Total Projected Spending
A total of $1.5 billion was projected for personal care services in FY 2015. The average state projected spending a total of $45.96 million on HCBS waiver personal care services for people with IDD. However, total projected spending varied widely by state from $96,301 in South Dakota to $253.81 million in Maine. This variance occurred even when state population was controlled via spending per capita (Table 1). The average state projected a spending per capita of $12.02 on personal care services for people with IDD. The states with the highest spending per capita were Maine ($190.93), West Virginia ($30.85), and Oklahoma ($25.09), and the lowest were New Hampshire ($0.02), South Dakota ($0.11), and District of Columbia ($0.15).
Fiscal effort determines “state's commitment to I/DD services after controlling for state wealth. Fiscal effort is theoretically based on the competitive struggle for government funding described by Key (1949) and Wildavsky (1974) as the essence of politics” (Braddock et al., 2015, p. 14). Fiscal effort was calculated by dividing each state's projected spending on personal care services by the state's total personal income. Total personal income is:
the income received by, or on behalf of, all persons from all sources: from participation as laborers in production, from owning a home or business, from the ownership of financial assets, and from government and business in the form of transfers. It includes income from domestic sources as well as the rest of world. It does not include realized or unrealized capital gains or losses. (Bureau of Economic Analysis, 2016, n.p.)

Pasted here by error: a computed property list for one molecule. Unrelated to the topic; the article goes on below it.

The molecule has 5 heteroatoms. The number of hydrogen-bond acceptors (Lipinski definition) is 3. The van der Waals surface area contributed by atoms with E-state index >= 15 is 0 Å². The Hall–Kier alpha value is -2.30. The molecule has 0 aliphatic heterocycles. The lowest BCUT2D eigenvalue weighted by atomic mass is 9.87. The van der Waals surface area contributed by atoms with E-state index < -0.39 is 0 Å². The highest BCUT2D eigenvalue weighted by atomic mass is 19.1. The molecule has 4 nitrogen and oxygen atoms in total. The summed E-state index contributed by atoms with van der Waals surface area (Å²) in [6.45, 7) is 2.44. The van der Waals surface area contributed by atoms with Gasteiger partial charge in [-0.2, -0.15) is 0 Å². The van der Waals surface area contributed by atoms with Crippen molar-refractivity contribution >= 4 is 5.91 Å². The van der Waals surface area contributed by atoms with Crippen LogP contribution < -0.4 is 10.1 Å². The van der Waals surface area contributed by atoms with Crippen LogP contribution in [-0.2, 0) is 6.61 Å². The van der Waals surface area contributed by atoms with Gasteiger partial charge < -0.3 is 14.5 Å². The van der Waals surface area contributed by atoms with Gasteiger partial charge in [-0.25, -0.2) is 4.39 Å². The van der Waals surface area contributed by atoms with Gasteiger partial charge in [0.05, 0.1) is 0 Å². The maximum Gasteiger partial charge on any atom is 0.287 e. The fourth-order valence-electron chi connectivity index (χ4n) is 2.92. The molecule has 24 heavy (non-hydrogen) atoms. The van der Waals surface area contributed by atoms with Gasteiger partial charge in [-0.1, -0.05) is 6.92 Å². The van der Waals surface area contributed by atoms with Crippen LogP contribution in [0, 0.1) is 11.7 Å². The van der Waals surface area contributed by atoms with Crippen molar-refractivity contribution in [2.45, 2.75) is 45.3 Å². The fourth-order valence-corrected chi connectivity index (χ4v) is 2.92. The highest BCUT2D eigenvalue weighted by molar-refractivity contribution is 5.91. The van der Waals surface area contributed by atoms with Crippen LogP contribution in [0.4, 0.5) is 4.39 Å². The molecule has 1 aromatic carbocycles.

On average states had a fiscal effort of $0.27 per $1,000 of personal income. The largest state fiscal efforts were Maine ($4.30), West Virginia ($0.83), and Oklahoma ($0.55), and the smallest District of Columbia ($0.002), South Dakota ($0.002), and Montana ($0.007; Table 1).
Average Spending Per Participant
On average waivers projected spending $15,873 per person for personal care services in FY 2015. Maine ($75,336), Louisiana ($65,933), and Oklahoma ($48,489) projected spending the most per participant on average, whereas South Dakota ($2,189), Colorado ($3,501), and Utah ($4,204) projected the least per participant on average (Table 1). A total of 30.3% of states (n = 10) projected spending between $0 and $10,000 per participant on average, 33.3% (n = 11) between $10,001 and $20,000, 21.2% (n = 7) between $20,001 and $30,000, 3.0% (n = 1) between $30,001 and $40,000, 6.1% (n = 2) between $40,001 and $50,000, and 6.1% (n = 2) above $50,000.